Rocky Top, by the Osborne Brothers of course, and Free by Zac Brown Band.
What habit do you wish you could break?
Sweating the small stuff. Major on the majors and minor on the minors.
What’s your secret superpower?
I’m a (self-appointed) world-class smoker and consumer of smoked meats.
What game show would you most likely win?
“Who wants to be a millionaire?” I’m full of useless information as my wife and kids remind me frequently.
If we gave you $1,000 and one hour, how would you spend the money?
I’d split it into thirds and give a third to Young Life, save a third and then take my wife out to Barrington’s in Charlotte with the remainder.
How should the tire industry attract and retain more young talent?
Continue to innovate. As an industry, we have been and will continue to be transactional by default, but business is done through relationships. That must be true within our own businesses as well. We can’t do the same things repeatedly and expect different results. Invest in your people and develop your talent. They’ll return in spades by growing your businesses.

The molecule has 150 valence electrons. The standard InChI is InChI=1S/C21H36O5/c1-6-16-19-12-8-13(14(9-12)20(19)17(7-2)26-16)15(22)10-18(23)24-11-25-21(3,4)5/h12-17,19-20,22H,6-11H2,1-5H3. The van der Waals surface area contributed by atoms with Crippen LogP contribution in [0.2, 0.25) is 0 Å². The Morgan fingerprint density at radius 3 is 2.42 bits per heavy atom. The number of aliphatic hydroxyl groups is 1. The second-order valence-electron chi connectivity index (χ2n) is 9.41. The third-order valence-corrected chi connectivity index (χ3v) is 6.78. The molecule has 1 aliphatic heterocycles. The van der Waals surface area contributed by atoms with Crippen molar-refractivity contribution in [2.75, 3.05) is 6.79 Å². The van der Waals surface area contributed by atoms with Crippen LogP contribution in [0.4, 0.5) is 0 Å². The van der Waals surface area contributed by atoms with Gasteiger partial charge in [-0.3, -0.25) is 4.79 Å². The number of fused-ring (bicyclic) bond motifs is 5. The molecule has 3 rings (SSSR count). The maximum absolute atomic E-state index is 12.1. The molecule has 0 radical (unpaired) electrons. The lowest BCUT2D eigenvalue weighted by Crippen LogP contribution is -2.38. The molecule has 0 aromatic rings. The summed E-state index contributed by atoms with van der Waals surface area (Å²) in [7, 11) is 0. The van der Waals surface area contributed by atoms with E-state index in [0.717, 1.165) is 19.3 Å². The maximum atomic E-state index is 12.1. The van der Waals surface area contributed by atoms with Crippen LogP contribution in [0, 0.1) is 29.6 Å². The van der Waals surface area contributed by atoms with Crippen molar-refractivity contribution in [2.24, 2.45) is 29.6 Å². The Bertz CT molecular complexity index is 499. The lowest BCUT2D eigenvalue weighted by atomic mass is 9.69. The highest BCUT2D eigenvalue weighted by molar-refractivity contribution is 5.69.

What do you expect to be doing 20 years from now?
Professionally, I expect I’ll continue to be focused on identifying marketing partnerships and opportunities for growth for brands. Personally, I expect to be living somewhere in South Charlotte (or nearby), investing in kids through the ministry of Young Life and trying to date my wife well.
What’s the biggest issue facing the tire industry?
The biggest issue facing the industry is moving past the archaic way of doing business. While so many of our ‘consumer decisions’ are made at the retail counter with sales people, the way of the future is innovation with the millennial generation. We can’t rest in ‘the way it’s always been’ or we as an industry will be left behind by the increasingly mobile world. Tires are a necessary commodity, but how consumers interact with that commodity is up to us. The way we innovate and attack the challenge of consumer engagement will influence to a large degree what happens with individual brands over the next generation.
If you could spend a day supporting a charity, what would you do?
I’d spend a day hanging with high school friends through the ministry of Young Life, which is something near and dear to my wife and me.
If you could start a new career tomorrow, what would it be?
I’d be the chief customer service officer for hire by anyone. I think we’ve lost our ability largely in the business world to remember the impact of human interaction. Smile at people. Be nice. Remember that you are a reflection of the brand on your shirt/business card. That’s what makes Chick-fil-A so special. They value the person first, then, they sell them chicken. Creating brand loyalty is largely impacted by the story we create with each consumer. That’s why my job is the best in the world! I help influence a consumer’s impression of our brands by creating interactive onsite stories at events.